“Holy teachers have instructed that the faithful church should celebrate and worthily keep this day to the honour of All Saints, because they could not appoint a feast for each of them separately, nor are all their names known to any man in this life; as John the Evangelist wrote in his divine vision, saying, “I saw so great a multitude as no man may number, of all nations and of every tribe, standing before the throne of God, all dressed in white garments, holding palm-branches in their hands, and they sang with a loud voice, Salvation be to our God who sits upon his throne. And all the angels stood around his throne, and bowed down to God, saying, To our God be blessing and brightness, wisdom and thanksgiving, honour and strength, for ever and ever. Amen.”

This is the opening of a sermon for All Saints’ Day, written in the tenth century by the Anglo-Saxon homilist Ælfric.

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Posted in * Christian Life / Church Life, Church History, Church Year / Liturgical Seasons, Ministry of the Ordained, Parish Ministry, Preaching / Homiletics, Theology, Theology: Scripture

(Wa Po) Iraqi special forces enter Mosul over 2 years after ISIS seized the city

Iraqi commanders on Tuesday said they were fighting inside an industrial district on the outer edge of Mosul, making their first breach into the northern Iraqi city that has been under Islamic State control for more than two years.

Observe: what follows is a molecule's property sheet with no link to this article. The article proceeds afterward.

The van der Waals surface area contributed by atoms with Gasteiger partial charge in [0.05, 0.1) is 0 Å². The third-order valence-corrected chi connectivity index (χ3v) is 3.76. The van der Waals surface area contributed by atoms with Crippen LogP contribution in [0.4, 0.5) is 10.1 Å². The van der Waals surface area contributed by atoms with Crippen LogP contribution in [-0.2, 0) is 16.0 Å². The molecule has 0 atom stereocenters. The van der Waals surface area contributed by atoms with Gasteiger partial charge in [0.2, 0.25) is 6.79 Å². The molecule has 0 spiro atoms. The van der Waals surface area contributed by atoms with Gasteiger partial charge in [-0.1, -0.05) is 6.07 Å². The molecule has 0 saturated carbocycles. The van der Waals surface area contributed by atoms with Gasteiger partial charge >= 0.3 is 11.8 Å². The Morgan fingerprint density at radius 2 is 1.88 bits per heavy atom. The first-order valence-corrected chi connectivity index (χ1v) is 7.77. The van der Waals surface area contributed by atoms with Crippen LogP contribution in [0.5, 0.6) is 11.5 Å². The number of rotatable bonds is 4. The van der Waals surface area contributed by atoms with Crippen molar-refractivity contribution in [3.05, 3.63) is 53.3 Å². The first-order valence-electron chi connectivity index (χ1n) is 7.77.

Bringing the fight across the city lines does not change the overall challenges facing Iraqi troops trying to oust the militants from their last major stronghold in the country. But it reflects the steady advances by Iraqi soldiers and allied forces ”” backed by U.S. airstrikes ”” since the campaign to recapture Mosul was launched last month.

Soldiers from Iraq’s elite counterterrorism force said they had entered the neighborhood of Gogjali. From the village of Bazwaya, just four miles to the east, jets circled overhead and explosions could be heard from the front lines.

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Posted in * Culture-Watch, * Economics, Politics, * International News & Commentary, Defense, National Security, Military, Ethics / Moral Theology, Iraq, Middle East, Terrorism, Theology, Urban/City Life and Issues

A Prayer for All Saints Day (I)

We thank thee, O God, for the saints of all ages; for those who in times of darkness kept the lamp of faith burning; for the great souls who saw visions of larger truths and dared to declare them; for the multitude of quiet and gracious souls whose presence has purified and sanctified the world; and for those known and loved by us, who have passed from this earthly fellowship into the fuller life with thee. Accept this our thanksgiving through Jesus Christ, our Mediator and Redeemer, to whom be praise and dominion for ever.